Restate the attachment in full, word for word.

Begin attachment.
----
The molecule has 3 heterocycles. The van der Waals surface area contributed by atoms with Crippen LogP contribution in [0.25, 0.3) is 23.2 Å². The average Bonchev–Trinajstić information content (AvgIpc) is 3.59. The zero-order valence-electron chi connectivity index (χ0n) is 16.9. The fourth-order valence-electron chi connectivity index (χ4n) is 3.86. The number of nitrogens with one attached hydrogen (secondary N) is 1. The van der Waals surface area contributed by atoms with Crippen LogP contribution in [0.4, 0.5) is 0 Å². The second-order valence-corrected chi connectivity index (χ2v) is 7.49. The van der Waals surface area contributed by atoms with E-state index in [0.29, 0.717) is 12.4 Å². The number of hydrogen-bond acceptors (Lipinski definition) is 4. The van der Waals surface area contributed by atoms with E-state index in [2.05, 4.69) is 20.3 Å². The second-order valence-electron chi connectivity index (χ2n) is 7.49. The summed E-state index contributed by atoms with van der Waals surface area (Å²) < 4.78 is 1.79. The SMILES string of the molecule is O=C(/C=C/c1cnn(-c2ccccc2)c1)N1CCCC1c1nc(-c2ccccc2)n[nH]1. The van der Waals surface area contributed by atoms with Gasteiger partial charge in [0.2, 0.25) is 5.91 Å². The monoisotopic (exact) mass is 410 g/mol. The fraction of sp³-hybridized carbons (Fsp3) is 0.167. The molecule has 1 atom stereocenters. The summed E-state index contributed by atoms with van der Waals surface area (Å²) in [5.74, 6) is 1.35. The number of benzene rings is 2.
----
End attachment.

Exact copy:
The molecule has 3 heterocycles. The van der Waals surface area contributed by atoms with Crippen LogP contribution in [0.25, 0.3) is 23.2 Å². The average Bonchev–Trinajstić information content (AvgIpc) is 3.59. The zero-order valence-electron chi connectivity index (χ0n) is 16.9. The fourth-order valence-electron chi connectivity index (χ4n) is 3.86. The number of nitrogens with one attached hydrogen (secondary N) is 1. The van der Waals surface area contributed by atoms with Crippen LogP contribution in [0.4, 0.5) is 0 Å². The second-order valence-corrected chi connectivity index (χ2v) is 7.49. The van der Waals surface area contributed by atoms with E-state index in [0.29, 0.717) is 12.4 Å². The number of hydrogen-bond acceptors (Lipinski definition) is 4. The van der Waals surface area contributed by atoms with E-state index in [2.05, 4.69) is 20.3 Å². The second-order valence-electron chi connectivity index (χ2n) is 7.49. The summed E-state index contributed by atoms with van der Waals surface area (Å²) < 4.78 is 1.79. The SMILES string of the molecule is O=C(/C=C/c1cnn(-c2ccccc2)c1)N1CCCC1c1nc(-c2ccccc2)n[nH]1. The van der Waals surface area contributed by atoms with Gasteiger partial charge in [0.2, 0.25) is 5.91 Å². The monoisotopic (exact) mass is 410 g/mol. The fraction of sp³-hybridized carbons (Fsp3) is 0.167. The molecule has 1 atom stereocenters. The summed E-state index contributed by atoms with van der Waals surface area (Å²) in [5.74, 6) is 1.35. The number of benzene rings is 2.